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[RFI] Crossed Signals (news story)

To: rfi@contesting.com
Subject: [RFI] Crossed Signals (news story)
From: Steve Sacco NN4X <nn4x@embarqmail.com>
Date: Sat, 11 Dec 2010 08:16:16 -0500
List-post: <rfi@contesting.com">mailto:rfi@contesting.com>
RFI is everywhere.



Crossed Signals

December 9, 2010: Recently residents of Bremerton, Washington State 
(northwest U.S.) were warned they may have problems with wireless 
electronics (especially garage door openers and keyless care remotes) as 
the U.S. Navy tests electronic systems on the carrier USS Stennis. The 
ship has undergone some refurbishment recently at a Bremerton shipyard, 
and the electronic systems need some testing before the ship puts to sea.

This is not a new problem, which is why the navy put out a warning this 
time. Six months ago, the U.S. held naval exercises off Hawaii. But 
first, many of the ships involved tested electronics while docked, 
before going to sea. That’s when all the reports came in about garage 
door openers in the area not working. It was interference from the 
military electronics. But no prior warning was put out. Someone should 
have known better. Even new civilian broadcasting equipment can be a 
problem. Late last year, U.S. military personnel and their families in 
Japan were warned not to use a number of American wireless devices (baby 
monitors, cordless phones and so on), because they use frequencies too 
close to those allocated to cell phone service in Japan.

But it’s military electronics, which usually don’t operate near a lot of 
civilians, that cause the most difficulties. This sort of thing can be 
traced back to decisions made years ago, that have only recently turned 
into a problem. For over half a century, one of the radio frequencies 
reserved for military use in the United States (380-400 megahertz band), 
was also used for some consumer electronics. Starting in the 1980s, 
manufacturers of garage door openers were allowed to use the 390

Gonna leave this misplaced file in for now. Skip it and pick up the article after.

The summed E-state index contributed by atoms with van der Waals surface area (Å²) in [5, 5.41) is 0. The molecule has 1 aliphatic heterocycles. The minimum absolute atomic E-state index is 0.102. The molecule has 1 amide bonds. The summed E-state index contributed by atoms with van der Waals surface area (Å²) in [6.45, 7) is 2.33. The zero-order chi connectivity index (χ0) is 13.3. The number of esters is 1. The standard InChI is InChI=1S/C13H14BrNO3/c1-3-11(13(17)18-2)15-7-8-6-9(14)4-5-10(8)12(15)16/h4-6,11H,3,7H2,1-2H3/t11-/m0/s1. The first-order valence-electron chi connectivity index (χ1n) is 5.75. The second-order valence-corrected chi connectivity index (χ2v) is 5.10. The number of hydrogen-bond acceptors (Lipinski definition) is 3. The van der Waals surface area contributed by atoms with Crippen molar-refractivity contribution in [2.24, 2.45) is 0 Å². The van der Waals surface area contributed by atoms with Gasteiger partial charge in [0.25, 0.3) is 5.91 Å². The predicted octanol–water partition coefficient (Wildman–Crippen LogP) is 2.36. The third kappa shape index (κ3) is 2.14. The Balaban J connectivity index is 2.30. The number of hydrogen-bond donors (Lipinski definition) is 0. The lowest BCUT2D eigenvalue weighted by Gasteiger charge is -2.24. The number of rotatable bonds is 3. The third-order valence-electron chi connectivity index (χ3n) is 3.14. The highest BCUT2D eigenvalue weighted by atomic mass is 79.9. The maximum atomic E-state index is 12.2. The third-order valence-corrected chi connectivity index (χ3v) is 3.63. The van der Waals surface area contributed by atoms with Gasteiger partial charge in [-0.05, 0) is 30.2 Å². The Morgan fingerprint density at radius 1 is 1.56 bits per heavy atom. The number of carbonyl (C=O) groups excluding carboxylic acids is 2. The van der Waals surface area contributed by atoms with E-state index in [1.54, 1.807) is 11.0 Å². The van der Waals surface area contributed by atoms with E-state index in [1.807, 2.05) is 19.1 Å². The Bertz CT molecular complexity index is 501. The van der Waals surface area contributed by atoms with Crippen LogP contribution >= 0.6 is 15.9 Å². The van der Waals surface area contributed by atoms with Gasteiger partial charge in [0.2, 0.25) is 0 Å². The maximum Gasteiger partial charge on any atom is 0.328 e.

megahertz frequency, because the openers were very short range (low 
power) and unlikely to interfere with military radios (or vice versa). 
But a new generation of military radios has changed all that, by sending 
out a very powerful 390 megahertz signals. Six years ago, garage door 
openers were sudden being activated by the new military radios in the 
United States.

The problem first showed up as new military radios, using the 390 
megahertz frequency, were installed on military bases. By now, most 
bases are using the new radio system. While the Department of Defense 
believed that the new radios only made garage door remote control 
systems inoperable, thousands of users reported seeing garage doors open 
and close by themselves. While the garage door system manufacturers were 
using the 390 megahertz frequency unofficially (but with the knowledge 
of the government), they had to change their equipment to use another 
frequency. But before the gear using the military frequencies could be 
replaced. Over 50 million garage door systems (those within 80 
kilometers of a military base), were involved in the mysterious 

There are increasing problems like this, as more wireless equipment 
comes into use, and the military makes more use of frequencies they have 
long “owned” but not really worked hard. It's an old problem, and was 
first noted on a large scale during the 1991 Gulf War. Here, there was a 
large concentration of military equipment from all the American military 
services, and foreign armed forces as well. There were several 
unexpected incidents where frequencies collided in unexpected ways. 
There was some of this again in Iraq after 2003. There will be more 
conflicts like this, and some of it will be in combat, with deadly results.

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